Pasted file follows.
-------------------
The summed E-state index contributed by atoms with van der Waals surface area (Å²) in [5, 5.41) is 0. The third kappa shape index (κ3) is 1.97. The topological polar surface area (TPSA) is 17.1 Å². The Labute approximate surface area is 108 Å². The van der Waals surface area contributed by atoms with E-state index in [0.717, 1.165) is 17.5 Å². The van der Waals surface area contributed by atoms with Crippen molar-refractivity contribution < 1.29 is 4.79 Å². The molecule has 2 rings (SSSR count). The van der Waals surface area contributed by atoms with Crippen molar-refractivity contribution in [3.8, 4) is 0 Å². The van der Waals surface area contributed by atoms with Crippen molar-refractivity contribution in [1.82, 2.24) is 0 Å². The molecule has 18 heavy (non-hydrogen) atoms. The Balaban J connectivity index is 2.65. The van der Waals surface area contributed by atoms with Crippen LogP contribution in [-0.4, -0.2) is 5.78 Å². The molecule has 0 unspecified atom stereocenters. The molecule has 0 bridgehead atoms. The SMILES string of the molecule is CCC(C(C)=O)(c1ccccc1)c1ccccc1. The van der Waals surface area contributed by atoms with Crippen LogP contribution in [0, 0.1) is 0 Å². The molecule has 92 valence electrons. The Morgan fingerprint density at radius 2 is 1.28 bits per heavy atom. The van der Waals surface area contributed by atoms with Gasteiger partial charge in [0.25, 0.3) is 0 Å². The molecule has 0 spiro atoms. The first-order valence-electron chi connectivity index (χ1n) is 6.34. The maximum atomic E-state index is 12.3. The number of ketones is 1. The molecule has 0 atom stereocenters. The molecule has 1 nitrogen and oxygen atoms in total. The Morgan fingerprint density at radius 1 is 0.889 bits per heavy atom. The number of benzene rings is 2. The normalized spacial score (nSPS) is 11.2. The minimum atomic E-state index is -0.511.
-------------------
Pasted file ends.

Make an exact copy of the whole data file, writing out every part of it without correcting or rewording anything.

The summed E-state index contributed by atoms with van der Waals surface area (Å²) in [5, 5.41) is 0. The third kappa shape index (κ3) is 1.97. The topological polar surface area (TPSA) is 17.1 Å². The Labute approximate surface area is 108 Å². The van der Waals surface area contributed by atoms with E-state index in [0.717, 1.165) is 17.5 Å². The van der Waals surface area contributed by atoms with Crippen molar-refractivity contribution < 1.29 is 4.79 Å². The molecule has 2 rings (SSSR count). The van der Waals surface area contributed by atoms with Crippen molar-refractivity contribution in [3.8, 4) is 0 Å². The van der Waals surface area contributed by atoms with Crippen molar-refractivity contribution in [1.82, 2.24) is 0 Å². The molecule has 18 heavy (non-hydrogen) atoms. The Balaban J connectivity index is 2.65. The van der Waals surface area contributed by atoms with Crippen LogP contribution in [-0.4, -0.2) is 5.78 Å². The molecule has 0 unspecified atom stereocenters. The molecule has 0 bridgehead atoms. The SMILES string of the molecule is CCC(C(C)=O)(c1ccccc1)c1ccccc1. The van der Waals surface area contributed by atoms with Crippen LogP contribution in [0, 0.1) is 0 Å². The molecule has 92 valence electrons. The Morgan fingerprint density at radius 2 is 1.28 bits per heavy atom. The van der Waals surface area contributed by atoms with Gasteiger partial charge in [0.25, 0.3) is 0 Å². The molecule has 0 spiro atoms. The first-order valence-electron chi connectivity index (χ1n) is 6.34. The maximum atomic E-state index is 12.3. The number of ketones is 1. The molecule has 0 atom stereocenters. The molecule has 1 nitrogen and oxygen atoms in total. The Morgan fingerprint density at radius 1 is 0.889 bits per heavy atom. The number of benzene rings is 2. The normalized spacial score (nSPS) is 11.2. The minimum atomic E-state index is -0.511.